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Whether fear remains in heaven?

Objection 1: It would seem that fear does not remain in heaven. For it is written (Prov. 1:33): "He . . . shall enjoy abundance, without fear of evils," which is to be understood as referring to those who already enjoy wisdom in everlasting happiness. Now every fear is about some evil, since evil is the object of fear, as stated above (AA[2],5; FS, Q[42], A[1]). Therefore there will be no fear in heaven.

Objection 2: Further, in heaven men will be conformed to God, according to 1 Jn. 3:2, "When He shall appear, we shall be like to Him." But God fears nothing. Therefore, in heaven, men will have no fear.

Objection 3: Further, hope is more perfect than fear, since hope regards good, and fear, evil. Now hope will not be in heaven. Therefore neither will there be fear in heaven.

On the contrary, It is written (Ps. 18:10): "The fear of the Lord is holy, enduring for ever and ever."

I answer that, Servile fear, or fear of punishment, will by no means be in heaven, since such a fear is excluded by the security which is essential to everlasting happiness, as stated above (FS, Q[5], A[4]).

But regard to filial fear, as it increases with the increase of charity, so is it perfected when charity is made perfect; hence, in heaven, it will not have quite the same act as it has now.

In order to make this clear, we must observe that the proper object of fear is a possible evil, just as the proper object of hope is a possible good: and since the movement of fear is like one of avoidance, fear implies avoidance of a possible arduous evil, for little evils inspire no fear. Now as a thing's good consists in its staying in its own order, so a thing's evil consists in forsaking its order. Again, the order of a rational creature is that it should be under God and above other creatures. Hence, just as it is an evil for a rational creature to submit, by love, to a lower creature, so too is it an evil for it, if it submit not to God, by presumptuously revolt against Him or contemn Him. Now this evil is possible to a rational creature considered as to its nature on account of the natural flexibility of the free-will; whereas in the blessed, it becomes impossible, by reason of the perfection of glory. Therefore the avoidance of this evil that consists in non-subjection to God, and is possible to nature, but impossible in the state of bliss, will be in heaven; while in this life there is avoidance of this evil as of something altogether possible. Hence Gregory, expounding the words of Job (26:11), "The pillars of heaven tremble, and dread at His beck," says (Moral. xvii, 29): "The heavenly powers that gaze on Him without ceasing, tremble while contemplating: but their awe, lest it should be of a penal nature, is one not of fear but of wonder," because, to wit, they wonder at God's supereminence and incomprehensibility. Augustine also (De Civ. Dei xiv, 9) in this sense, admits fear in heaven, although he leaves the question doubtful. "If," he says, "this chaste fear that endureth for ever and ever is to be in the future life, it will not be a fear that is afraid of an evil which might possibly occur, but a fear that holds fast to a good which we cannot lose. For when we love the good which we have acquired, with an unchangeable love, without doubt, if it is allowable to say so, our fear is sure of avoiding evil. Because chaste fear denotes a will that cannot consent to sin, and whereby we avoid sin without trembling lest, in our weakness, we fall, and possess ourselves in the tranquillity born of charity. Else, if no kind of fear is possible there, perhaps fear is said to endure for ever and ever, because that which fear will lead us to, will be everlasting."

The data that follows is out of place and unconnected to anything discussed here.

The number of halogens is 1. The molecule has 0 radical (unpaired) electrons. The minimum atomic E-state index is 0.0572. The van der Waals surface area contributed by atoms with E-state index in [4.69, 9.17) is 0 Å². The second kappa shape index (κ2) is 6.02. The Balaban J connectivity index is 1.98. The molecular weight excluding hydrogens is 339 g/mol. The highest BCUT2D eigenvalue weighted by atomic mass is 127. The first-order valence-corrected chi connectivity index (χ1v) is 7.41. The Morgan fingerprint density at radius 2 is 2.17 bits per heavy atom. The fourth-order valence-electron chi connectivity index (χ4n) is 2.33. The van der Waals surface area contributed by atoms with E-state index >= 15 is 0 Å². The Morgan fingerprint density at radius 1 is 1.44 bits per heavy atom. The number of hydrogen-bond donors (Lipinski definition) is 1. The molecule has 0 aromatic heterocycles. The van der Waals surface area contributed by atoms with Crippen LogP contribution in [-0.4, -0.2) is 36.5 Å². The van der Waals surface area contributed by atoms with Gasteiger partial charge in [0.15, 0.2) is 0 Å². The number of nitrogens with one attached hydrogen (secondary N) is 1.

Reply to Objection 1: The passage quoted excludes from the blessed, the fear that denotes solicitude, and anxiety about evil, but not the fear which is accompanied by security.

Reply to Objection 2: As Dionysius says (Div. Nom. ix) "the same things are both like and unlike God. They are like by reason of a variable imitation of the Inimitable"---that is, because, so far as they can, they imitate God Who cannot be imitated perfectly---"they are unlike because they are the effects of a Cause of Whom they fall short infinitely and immeasurably." Hence, if there be no fear in God (since there is none above Him to whom He may be subject) it does not follow that there is none in the blessed, whose happiness consists in perfect subjection to God.

Reply to Objection 3: Hope implies a certain defect, namely the futurity of happiness, which ceases when happiness is present: whereas fear implies a natural defect in a creature, in so far as it is infinitely distant from God, and this defect will remain even in heaven. Hence fear will not be cast out altogether.

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